Ah, nostalgia! Be it that old cartoon, a favorite toy or a comic book from days gone by, isn’t it great, when out of the blue, the memories come flooding back, and you’ve no choice but to exclaim “Holy Crap! Remember?”
The recent demise of the once-great publication known as Wizard Magazine signaled what may have been the end of comics reporting in any sort of print medium. Wizard was definitely a giant in the field of comics journalism during its heydey, but it was not the only mag on the stands that specialized in comic book news at the time. Nearly a decade before the first issue of Wizard came out, a magazine named Comics Scene was the first strictly comics-centric periodical to grace the shelves of newsstands and grocery stores.
Comics Scene debuted in 1983 and was published by the same company that gave us the beloved genre magazines Starlog and Fangoria. In its thirteen-year existence, the magazine became well-regarded for its well-written reviews, in-depth creator interviews, and overall excellent coverage of the comics industry. Their coverage was not relegated strictly to the Big Two. Several pages of each issue were devoted to creator-owned and independently-published books like Reid Fleming, Cerebus, and Flaming Carrot. They also widened the scope of their subject to include creators of newspaper comic strips and animated TV shows.
Much like its more famous successor, Comics Scene boasted a very enjoyable letters column, in which die-hard comics fans shared their obsessions with each other. Within the letters page were also original cartoons drawn specifically for the magazine that lampooned some of the popular trends in comics at the time. Being a young comics reader at the time, it did my heart good to see that there were others out there who shared my high regard for the medium.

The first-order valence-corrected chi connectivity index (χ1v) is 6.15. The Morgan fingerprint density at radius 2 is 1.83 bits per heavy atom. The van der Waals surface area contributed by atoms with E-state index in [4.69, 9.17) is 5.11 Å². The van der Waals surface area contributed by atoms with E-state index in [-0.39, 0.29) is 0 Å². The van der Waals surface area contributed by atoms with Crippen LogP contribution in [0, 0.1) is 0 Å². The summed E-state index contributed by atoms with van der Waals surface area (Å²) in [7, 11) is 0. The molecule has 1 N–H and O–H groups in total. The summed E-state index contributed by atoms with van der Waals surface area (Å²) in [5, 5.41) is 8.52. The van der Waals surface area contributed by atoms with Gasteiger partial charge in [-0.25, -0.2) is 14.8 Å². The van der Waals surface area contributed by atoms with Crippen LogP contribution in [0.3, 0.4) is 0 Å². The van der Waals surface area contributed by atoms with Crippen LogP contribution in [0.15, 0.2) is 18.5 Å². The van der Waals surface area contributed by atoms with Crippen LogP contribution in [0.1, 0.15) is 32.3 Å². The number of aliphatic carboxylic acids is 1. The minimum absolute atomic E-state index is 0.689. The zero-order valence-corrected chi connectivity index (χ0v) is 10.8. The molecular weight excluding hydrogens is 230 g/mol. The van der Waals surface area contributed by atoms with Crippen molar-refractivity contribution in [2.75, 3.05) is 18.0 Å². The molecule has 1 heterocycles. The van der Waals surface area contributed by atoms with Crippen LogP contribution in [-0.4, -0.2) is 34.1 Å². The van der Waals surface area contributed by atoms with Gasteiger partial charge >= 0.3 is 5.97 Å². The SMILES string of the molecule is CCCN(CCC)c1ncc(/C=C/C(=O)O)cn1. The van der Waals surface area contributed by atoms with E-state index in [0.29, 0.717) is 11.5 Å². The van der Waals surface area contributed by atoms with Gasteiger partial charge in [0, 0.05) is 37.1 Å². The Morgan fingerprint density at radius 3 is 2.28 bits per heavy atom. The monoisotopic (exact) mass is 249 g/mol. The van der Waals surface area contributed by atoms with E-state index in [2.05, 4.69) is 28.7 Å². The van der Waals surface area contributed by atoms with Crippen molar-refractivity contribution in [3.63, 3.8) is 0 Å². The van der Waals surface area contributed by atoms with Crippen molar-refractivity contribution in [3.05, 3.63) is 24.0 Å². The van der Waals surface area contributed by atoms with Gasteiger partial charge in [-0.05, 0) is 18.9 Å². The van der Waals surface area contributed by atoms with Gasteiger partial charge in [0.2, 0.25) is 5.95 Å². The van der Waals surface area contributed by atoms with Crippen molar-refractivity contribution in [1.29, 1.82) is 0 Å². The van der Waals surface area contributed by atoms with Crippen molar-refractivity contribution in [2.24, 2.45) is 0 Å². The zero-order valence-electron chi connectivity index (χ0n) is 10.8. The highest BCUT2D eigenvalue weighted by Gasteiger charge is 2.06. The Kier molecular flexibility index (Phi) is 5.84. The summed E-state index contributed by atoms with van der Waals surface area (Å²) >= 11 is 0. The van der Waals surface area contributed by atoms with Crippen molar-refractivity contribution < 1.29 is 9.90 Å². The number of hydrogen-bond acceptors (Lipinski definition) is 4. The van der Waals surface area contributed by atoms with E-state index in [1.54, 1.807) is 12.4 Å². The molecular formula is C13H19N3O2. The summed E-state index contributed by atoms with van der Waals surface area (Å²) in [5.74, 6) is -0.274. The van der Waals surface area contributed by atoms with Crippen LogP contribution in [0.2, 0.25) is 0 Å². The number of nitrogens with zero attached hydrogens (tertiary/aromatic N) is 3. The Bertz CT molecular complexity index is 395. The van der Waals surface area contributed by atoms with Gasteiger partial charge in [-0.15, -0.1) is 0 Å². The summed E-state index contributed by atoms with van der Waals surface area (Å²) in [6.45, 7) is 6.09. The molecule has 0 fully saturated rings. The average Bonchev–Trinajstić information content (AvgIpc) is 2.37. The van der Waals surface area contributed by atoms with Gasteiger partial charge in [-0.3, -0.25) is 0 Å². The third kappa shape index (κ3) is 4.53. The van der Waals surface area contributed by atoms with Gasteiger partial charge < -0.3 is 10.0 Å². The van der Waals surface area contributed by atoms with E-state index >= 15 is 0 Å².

Near the tail end of the eighties and in response to the success of Tim Burton’s Batman, Comics Scene began to cover current and upcoming film and TV adaptations of comic properties, but it didn’t devote itself entirely to this trend. The back pages of each issue listed several comic properties rumored to be in-development in what looked like an early version of the Internet Movie Database. Much like with IMDB, many of the rumored films and programs listed in this section never came to fruition. Comics Scene was inevitably cancelled in 1996, leaving Wizard the undisputed king of comics-related periodicals. While Wizard was a very enjoyable magazine for most of its existence, I honestly preferred its predecessor’s penchant for substance over style, which hearkened back to a simpler time when comics weren’t solely considered vehicles for Hollywood franchises.
Back issues of Comics Scene can be aquired online and may be found at comic shops, flea markets, or any other outlet for old magazines. While the information found in a given issue is not exactly timely, any ardent comics fan is sure to find something in it that will interest them and perhaps turn them on to an old book or creator that previously may not have been on their radar. If anything, leafing through an old issue of Comics Scene will take the reader back to that pre-Internet era when information about the things we love wasn’t always instantly at our fingertips and made it seem like we were part of a more insular world than fandom is considered today.